I have an OTTB who was off the track for a year before I got him, but he was on the track for 8. I think the year of rest permanently screwed him up....although he does like to work, and has excellent ground manners, he has a horrible attitude from being left alone in a pasture with three other horses.

I had the basic flexion tests done on my guy, but he's also just going to be a trail horse. I was there for his vacc's and his teeth floating, and also I was there when he had his feet done right before coming to me. However, I know that he probably has a myriad of injuries that I will probably never know about, because the track owners didn't give us his vet records. Other than some stiffness caused by arthritis in his back legs, he's good as gold for light work/riding.

If you really plan on doing serious work/training with your horse, I would pass on the gelding with the ankle injury, unless you can see x-rays done by the other owners, and have another vet evaluate them for soundness issues that might come up (I say your vet, because the owners vet might be trying to sell you something. you never know).

Either horse you choose, plan on giving them some down time to get used to lower energy feed, as well as get them used to coming off whatever steriods they may be on. How much time depends on the horses temperament and how well they adjust.
 

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Discussion Starter #8
Forgot to add the grey filly only raced once.. And after they gave her a little time off were using her as a trail horse. Said she was very calm and laid back.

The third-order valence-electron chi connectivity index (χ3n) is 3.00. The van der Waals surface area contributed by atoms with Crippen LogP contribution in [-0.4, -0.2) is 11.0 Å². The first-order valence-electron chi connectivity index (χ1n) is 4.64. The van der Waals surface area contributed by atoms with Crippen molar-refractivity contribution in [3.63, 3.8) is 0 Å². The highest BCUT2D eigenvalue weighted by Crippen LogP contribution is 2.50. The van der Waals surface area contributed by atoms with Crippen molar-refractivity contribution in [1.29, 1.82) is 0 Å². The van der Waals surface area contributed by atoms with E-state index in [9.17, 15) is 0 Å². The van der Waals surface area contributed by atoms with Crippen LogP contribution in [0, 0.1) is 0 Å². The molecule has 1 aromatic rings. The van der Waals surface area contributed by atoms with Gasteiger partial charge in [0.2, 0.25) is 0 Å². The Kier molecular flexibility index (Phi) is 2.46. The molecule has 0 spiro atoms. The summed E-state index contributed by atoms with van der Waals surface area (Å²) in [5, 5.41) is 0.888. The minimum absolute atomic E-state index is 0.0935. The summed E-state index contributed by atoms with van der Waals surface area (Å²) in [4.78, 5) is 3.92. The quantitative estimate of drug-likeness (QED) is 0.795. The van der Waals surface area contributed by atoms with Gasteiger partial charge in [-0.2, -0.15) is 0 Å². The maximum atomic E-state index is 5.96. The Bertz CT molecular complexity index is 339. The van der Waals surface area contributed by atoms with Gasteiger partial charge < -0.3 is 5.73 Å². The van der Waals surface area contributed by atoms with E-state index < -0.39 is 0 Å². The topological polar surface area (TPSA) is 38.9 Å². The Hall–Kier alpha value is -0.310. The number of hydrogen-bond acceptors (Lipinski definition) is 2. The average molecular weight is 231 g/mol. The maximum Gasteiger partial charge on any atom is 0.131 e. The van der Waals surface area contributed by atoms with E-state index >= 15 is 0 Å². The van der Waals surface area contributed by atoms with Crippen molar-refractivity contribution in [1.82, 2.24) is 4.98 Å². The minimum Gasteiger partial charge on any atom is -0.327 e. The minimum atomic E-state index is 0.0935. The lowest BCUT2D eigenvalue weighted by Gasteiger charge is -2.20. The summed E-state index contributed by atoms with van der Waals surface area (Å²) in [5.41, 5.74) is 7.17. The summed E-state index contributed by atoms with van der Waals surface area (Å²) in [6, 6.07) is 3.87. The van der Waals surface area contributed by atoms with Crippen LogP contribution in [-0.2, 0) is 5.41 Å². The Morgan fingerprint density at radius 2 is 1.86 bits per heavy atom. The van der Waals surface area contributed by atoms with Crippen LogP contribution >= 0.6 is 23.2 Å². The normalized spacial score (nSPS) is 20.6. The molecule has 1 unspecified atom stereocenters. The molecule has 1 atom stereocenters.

How would I go about finding a good OTTB trainer? I have heard so many bad things about some trainers not feeding their horses or beating them and so much other stuff I am almost afraid to find one. How would I know I found the right one?

I am leaning more towards the filly. I am only wanting a trail horse/ companion horse for me and my other gelding.
 

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I would stay away from the 9 yo cribber. He will be much more confirmed in racehorse behavior and much harder to reclaim. Also, if he raced until 9, he was at some point successful at the track, which means he is 1.) fast and 2.) really confirmed in the race horse way of going. I say that without even considering the injury. The 3 yo will be a much easier reclaim, plus she's already had a little let down time, which means you have a better idea of what you're getting.
 

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Discussion Starter #10
I will be getting the 3 year old :) She will be here this weekend. Can't wait.

Here are a couple pictures her current owner sent me..




Thanks everyone :)
 

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One thing I tell people is to look at the weight of the horse. I got an OTTB that was very thin when I got her. She was calm and generally willing.......that is until she got some weight on her. As she gradually started feeling better, her true personality came out. She turned into a downright nasty horse and practically regressed in her training. I eventually had to sell her because I just didn't enjoy to be around her, nevermind ride her :(
 

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aww The horse looks beautiful! I know you already got your information and is getting an OTTB but I figured i'll go ahead and tell you about my boy Hero :) I got him a week after his last race, I was expecting to give him some time off, but he was so calm and quiet that my experienced ottb trainer suggested i'll ride him a couple of days later which I did and he did amazing, I actually cantered him in my first official lesson and he did great, a little fast but listened very well. Hero is very willing to please and is such a quick learner, but he has had the winter off due to some hoof problems, im hoping to get back on around March :) Good luck with you OTTB :)
 

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Discussion Starter #13
He's so cute :) Thank-You. I can't wait to get her home hehe. She has been trail ridden for the last two months so I think I will give her a little time of sort of a get to know eachother period. Haha